Whether you are a green card holder or meet the substantial presence test, you will be taxed essentially like a U.S. citizen: taxed on your worldwide income, irrespective of where your income was earned. As you can imagine, this result can be disastrous for aliens who come from low tax or no tax jurisdictions, which is why many of these aliens count the number of days they are physically present in the U.S. like a hawk to avoid accidentally meeting the physical presence test.

How are Nonresident  Aliens Taxed?
While the U.S. can’t tax this group on their worldwide income, it can tax them on income that is “sourced” in the U.S. The U.S. taxes this income in different ways depending on whether the income is active (such as business profits from a U.S. business or wages earned while present in the U.S.) or passive (such as U.S. sourced interest, royalties for patents used in the U.S., or dividends on shares of U.S. corporations).

U.S. source active income earned by nonresident aliens is taxed at graduated rates essentially in the same manner as U.S. citizens are taxed on such income. Passive income from a U.S. source is taxed at a flat 30% tax rate, which can be reduced to a lower percentage through the use of income tax treaties between the U.S. and other countries.

For both of these types of income, the payer is generally required to withhold tax. In the case of passive income, the tax should be the final tax due. If so, no return will be required to be filed by the nonresident alien. In the case of active income, a return will be required to be filed and the tax withheld reflected as a credit.

One note of caution: rental income can be either active or passive. If the IRS determines that the income is passive, then, since this income will typically be taxed at 30% on gross rental receipts, the nonresident alien will receive no benefit for depreciation, interest or other expenses incurred in renting the property. An election is available to treat the income as active.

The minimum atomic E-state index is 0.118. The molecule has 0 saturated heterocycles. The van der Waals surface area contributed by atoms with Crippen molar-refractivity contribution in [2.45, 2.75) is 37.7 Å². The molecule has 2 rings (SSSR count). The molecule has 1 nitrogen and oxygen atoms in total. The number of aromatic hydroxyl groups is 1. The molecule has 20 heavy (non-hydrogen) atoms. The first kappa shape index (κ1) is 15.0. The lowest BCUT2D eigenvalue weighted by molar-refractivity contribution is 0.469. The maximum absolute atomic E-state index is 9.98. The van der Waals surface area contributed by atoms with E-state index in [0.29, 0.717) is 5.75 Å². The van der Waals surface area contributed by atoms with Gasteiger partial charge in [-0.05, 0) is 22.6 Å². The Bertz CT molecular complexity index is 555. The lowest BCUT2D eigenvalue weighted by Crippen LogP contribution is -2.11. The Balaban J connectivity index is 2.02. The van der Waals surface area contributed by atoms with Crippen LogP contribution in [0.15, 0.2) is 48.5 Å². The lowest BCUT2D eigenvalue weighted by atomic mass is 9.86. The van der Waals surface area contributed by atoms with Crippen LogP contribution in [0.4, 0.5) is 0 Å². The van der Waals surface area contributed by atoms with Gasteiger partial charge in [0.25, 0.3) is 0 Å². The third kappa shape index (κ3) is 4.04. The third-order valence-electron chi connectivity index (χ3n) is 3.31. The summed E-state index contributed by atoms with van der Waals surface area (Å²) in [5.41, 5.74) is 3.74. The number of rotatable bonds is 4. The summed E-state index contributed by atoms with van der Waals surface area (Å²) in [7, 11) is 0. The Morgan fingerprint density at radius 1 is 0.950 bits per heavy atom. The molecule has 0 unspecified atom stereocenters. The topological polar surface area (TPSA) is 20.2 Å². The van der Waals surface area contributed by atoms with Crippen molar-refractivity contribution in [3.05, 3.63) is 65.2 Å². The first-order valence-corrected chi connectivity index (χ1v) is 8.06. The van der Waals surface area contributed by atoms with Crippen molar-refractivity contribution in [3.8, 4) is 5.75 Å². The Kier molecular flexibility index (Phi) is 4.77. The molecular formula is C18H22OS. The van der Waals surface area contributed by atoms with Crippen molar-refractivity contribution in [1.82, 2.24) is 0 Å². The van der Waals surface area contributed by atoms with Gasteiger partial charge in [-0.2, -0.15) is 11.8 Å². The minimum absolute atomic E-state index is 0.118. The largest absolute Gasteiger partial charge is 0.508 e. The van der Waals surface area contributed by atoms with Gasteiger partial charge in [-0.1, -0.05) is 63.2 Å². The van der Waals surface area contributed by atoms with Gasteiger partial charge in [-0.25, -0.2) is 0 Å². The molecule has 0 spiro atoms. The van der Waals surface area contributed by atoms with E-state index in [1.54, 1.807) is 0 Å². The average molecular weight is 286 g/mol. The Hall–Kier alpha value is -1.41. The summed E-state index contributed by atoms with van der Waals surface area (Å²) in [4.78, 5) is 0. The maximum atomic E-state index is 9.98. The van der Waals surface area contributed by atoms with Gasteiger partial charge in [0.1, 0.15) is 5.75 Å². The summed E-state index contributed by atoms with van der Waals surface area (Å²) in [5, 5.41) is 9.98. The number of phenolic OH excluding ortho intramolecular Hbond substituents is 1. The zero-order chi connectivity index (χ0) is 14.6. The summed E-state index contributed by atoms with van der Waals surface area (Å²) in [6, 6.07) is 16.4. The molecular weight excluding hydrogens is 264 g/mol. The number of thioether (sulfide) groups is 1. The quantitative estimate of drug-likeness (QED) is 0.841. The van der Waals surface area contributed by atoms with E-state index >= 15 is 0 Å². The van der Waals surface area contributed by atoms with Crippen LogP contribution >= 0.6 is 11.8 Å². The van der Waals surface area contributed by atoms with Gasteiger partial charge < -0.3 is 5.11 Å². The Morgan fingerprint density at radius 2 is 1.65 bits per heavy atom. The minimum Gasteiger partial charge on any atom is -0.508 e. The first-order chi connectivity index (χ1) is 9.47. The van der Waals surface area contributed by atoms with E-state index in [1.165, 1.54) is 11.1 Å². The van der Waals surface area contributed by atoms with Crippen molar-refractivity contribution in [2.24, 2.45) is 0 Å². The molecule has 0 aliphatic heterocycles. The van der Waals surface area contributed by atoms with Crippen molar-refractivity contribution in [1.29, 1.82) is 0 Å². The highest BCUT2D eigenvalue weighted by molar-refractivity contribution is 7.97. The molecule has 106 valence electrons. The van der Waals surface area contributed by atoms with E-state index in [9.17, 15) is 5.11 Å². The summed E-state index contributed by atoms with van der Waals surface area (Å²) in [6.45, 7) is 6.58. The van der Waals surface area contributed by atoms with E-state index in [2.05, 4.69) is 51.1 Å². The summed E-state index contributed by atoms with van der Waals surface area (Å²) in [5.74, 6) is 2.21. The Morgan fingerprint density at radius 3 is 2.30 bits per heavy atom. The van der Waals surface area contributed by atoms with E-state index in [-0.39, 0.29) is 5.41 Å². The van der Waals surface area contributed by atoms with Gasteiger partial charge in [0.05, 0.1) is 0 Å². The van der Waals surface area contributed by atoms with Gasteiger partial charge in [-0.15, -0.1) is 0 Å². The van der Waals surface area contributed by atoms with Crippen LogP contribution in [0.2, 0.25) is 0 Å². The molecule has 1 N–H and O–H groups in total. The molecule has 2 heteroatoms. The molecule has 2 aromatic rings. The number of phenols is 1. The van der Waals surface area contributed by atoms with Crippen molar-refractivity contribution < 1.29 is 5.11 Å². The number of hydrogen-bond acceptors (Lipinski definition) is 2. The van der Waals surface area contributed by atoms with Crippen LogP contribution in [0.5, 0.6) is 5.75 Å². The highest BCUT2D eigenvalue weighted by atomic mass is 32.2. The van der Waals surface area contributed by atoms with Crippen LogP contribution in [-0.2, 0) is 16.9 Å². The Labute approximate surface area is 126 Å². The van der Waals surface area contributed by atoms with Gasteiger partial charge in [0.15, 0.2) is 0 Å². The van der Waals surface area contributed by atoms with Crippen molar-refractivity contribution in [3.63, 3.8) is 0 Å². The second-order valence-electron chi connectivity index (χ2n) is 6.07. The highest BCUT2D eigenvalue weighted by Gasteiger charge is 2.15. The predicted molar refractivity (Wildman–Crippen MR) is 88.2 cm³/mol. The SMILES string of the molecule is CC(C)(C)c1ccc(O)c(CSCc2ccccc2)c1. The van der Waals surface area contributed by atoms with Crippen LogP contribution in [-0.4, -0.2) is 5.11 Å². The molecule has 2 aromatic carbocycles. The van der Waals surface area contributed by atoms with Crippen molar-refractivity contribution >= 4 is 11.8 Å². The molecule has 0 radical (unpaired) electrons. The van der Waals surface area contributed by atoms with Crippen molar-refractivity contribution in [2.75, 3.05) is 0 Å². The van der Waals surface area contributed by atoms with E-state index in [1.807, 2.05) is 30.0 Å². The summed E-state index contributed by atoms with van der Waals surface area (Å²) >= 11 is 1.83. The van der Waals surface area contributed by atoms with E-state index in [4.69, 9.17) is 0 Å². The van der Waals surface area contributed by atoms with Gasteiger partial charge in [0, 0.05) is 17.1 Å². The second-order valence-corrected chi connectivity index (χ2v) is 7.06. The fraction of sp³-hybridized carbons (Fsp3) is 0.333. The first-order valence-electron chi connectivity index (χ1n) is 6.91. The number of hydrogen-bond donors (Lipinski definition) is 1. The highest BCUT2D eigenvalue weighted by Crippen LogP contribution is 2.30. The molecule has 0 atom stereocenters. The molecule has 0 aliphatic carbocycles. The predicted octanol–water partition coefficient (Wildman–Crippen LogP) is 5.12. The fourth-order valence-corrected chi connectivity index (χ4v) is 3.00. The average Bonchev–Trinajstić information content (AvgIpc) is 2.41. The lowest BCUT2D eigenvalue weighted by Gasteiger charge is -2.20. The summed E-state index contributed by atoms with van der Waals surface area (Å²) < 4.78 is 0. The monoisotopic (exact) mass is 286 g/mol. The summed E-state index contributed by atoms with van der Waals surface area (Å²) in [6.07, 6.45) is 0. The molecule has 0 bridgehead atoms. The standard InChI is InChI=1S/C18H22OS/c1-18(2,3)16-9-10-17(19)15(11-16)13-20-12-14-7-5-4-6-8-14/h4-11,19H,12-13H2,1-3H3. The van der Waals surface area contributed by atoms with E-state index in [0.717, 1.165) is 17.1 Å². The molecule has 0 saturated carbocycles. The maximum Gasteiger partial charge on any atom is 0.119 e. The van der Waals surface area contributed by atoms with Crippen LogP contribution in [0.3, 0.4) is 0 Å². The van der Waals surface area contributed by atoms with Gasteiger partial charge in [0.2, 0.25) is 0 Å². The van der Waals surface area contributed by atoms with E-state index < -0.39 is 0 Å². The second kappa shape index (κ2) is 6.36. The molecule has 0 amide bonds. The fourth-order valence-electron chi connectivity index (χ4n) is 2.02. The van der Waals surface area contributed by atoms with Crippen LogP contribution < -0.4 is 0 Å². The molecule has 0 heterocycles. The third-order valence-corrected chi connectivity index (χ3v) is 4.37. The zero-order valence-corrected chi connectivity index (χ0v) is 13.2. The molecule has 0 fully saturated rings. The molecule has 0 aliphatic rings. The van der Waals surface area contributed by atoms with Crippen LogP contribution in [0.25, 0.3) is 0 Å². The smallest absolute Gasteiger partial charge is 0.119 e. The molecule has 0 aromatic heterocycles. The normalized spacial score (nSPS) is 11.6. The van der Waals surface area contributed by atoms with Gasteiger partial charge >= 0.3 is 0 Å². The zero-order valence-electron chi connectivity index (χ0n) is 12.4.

Finally, the first and last years of an alien’s residence can be complicated because, in many cases, they will be taxed as both a resident alien and a nonresident alien during the same tax year. Note that there are several elections available that allow an alien to choose the first/last day of residency in the year to obtain the best tax result.

So what about California Residency?
California has a concept similar to federal in that it taxes its residents on their worldwide income and its nonresidents only on income that is derived from sources within California. However, the manner in which California determines whether a person is a resident or nonresident is based almost entirely on facts and circumstances, without any of the black or white residency tests that are present at the federal level. Because these systems differ, you may be nonresident for federal purposes but resident for California purposes or vice-versa.

In summary, this area of federal and state taxation can get complicated very quickly. To make matters worse, there is a substantial amount of misinformation making the rounds at cocktail parties. And then, of course, we have the IRS who is focusing a significant amount of effort in this area.

If you are an alien, resident or nonresident, we encourage you to consult with your accountant.

If you would like more information in this area, we highly recommend the following publications: